A German court in Hamburg has decided on Wednesday to release Mehmet Fatih Sayan, who gathered information for Turkish National Intelligence Organisation (MİT) on Turkish opposition circles in European countries and allegedly planned assassinations targeting Kurdish politicians.
Pro-Kurdish news outlets have accused Hamburg court of ignoring the documents proving the assassination plans against Kurdish politicians by Sayan, who had been in prison since December 15, 2016 and on trial for a month.
The court stated that Sayan had gathered information on Kurds in Germany between January and November 2016 for Turkish intelligence services and had received 20,950 euros for this assignment. However, the same court has given Sayan the minimum sentence despite of his own confessions during his detention.
The judge has reportedly stated that the reason for the sentence was that Sayan’s efforts were not large-scale and didn’t pose a threat to the German state. The judge stated that the issue was, at its core, Turkey’s domestic disputes spilling over to Germany and alleged that Sayan’s espionage activity was not “professional.” The court has stated that the 2 to 6 years prison sentence demanded by the prosecution was excessive and issued Sayan’s release on condition of 2 years on probation.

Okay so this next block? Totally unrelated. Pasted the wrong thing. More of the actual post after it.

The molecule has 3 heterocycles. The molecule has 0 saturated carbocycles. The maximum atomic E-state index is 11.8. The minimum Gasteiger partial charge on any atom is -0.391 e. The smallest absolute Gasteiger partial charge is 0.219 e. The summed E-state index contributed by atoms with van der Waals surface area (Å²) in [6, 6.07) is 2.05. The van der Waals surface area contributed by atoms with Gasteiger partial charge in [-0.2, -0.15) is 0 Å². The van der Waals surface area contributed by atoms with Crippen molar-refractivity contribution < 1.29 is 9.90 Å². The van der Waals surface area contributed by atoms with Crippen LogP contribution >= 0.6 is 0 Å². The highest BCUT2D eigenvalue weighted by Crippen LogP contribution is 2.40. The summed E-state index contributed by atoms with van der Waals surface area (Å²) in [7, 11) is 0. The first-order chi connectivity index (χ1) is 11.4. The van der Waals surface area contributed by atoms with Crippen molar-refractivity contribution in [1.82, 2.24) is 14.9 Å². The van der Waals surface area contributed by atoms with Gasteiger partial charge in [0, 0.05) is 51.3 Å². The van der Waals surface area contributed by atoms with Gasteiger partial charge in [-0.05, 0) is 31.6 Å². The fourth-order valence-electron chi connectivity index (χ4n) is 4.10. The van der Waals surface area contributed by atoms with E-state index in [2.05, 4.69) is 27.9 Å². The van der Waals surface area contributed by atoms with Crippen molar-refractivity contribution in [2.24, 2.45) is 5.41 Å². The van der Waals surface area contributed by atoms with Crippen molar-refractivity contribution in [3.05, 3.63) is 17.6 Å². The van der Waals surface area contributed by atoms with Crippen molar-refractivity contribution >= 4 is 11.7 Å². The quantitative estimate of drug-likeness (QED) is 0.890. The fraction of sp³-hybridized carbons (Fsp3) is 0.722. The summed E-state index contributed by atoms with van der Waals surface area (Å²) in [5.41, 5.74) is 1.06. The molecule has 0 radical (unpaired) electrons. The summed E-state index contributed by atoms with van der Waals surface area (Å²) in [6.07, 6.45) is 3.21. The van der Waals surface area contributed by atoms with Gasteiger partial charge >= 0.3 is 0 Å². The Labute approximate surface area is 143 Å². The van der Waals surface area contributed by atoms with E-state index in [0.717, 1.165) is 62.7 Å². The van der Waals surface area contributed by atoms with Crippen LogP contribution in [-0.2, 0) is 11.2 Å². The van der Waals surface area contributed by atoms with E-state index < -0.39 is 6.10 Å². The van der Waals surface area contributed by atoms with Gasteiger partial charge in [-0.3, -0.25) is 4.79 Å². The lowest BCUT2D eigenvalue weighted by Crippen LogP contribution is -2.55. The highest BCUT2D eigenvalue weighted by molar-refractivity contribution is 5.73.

Sayan’s residence permit had expired on December 15, 2016 when he was detained and Sayan had applied for asylum at the Hamburg Immigration and Refugees Bureau. Sayan will have to sign in with the police once a week. Contrary to the court’s stance, the prosecution had stated that Sayan had been working for Turkish intelligence agencies since 2013 and had received 30 thousand euros as compensation.
After his espionage activity was exposed, Sayan had applied for asylum in the Hamburg Federal Immigration and Refugees Bureau on December 12, 2016. In his first statement there, he said the MİT had been planning assassinations against Kurdish politicians. Later in his deposition at the Federal Criminal Police Office (BKA) he changed his story completely.
Sayan continued with the same attitude during the trial as well, denying almost all allegations by claiming they were coincidences in his personal life, clearing the MİT and attempting to put the blame on some police officers affiliated with the Gülen movement. During the trial, Sayan said he “accepted the news stories about [himself] as if they were true so [his] asylum claim would be approved.”